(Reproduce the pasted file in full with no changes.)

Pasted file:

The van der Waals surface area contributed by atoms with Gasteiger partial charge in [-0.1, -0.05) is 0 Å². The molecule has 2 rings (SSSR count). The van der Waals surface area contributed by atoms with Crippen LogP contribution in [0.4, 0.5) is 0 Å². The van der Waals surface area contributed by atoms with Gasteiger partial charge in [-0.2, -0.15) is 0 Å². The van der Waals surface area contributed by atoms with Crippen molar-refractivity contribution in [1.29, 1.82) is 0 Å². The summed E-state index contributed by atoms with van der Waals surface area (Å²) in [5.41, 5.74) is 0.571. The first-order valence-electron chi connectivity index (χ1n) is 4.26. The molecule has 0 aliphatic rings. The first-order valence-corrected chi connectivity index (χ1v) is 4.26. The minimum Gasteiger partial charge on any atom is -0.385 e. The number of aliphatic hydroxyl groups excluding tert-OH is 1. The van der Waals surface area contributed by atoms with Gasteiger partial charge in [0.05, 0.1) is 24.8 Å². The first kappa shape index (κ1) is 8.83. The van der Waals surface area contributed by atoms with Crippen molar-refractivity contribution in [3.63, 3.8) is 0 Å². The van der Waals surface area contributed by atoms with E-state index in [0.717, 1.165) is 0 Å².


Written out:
The van der Waals surface area contributed by atoms with Gasteiger partial charge in [-0.1, -0.05) is 0 Å². The molecule has 2 rings (SSSR count). The van der Waals surface area contributed by atoms with Crippen LogP contribution in [0.4, 0.5) is 0 Å². The van der Waals surface area contributed by atoms with Gasteiger partial charge in [-0.2, -0.15) is 0 Å². The van der Waals surface area contributed by atoms with Crippen molar-refractivity contribution in [1.29, 1.82) is 0 Å². The summed E-state index contributed by atoms with van der Waals surface area (Å²) in [5.41, 5.74) is 0.571. The first-order valence-electron chi connectivity index (χ1n) is 4.26. The molecule has 0 aliphatic rings. The first-order valence-corrected chi connectivity index (χ1v) is 4.26. The minimum Gasteiger partial charge on any atom is -0.385 e. The number of aliphatic hydroxyl groups excluding tert-OH is 1. The van der Waals surface area contributed by atoms with Gasteiger partial charge in [0.05, 0.1) is 24.8 Å². The first kappa shape index (κ1) is 8.83. The van der Waals surface area contributed by atoms with Crippen molar-refractivity contribution in [3.63, 3.8) is 0 Å². The van der Waals surface area contributed by atoms with E-state index in [0.717, 1.165) is 0 Å².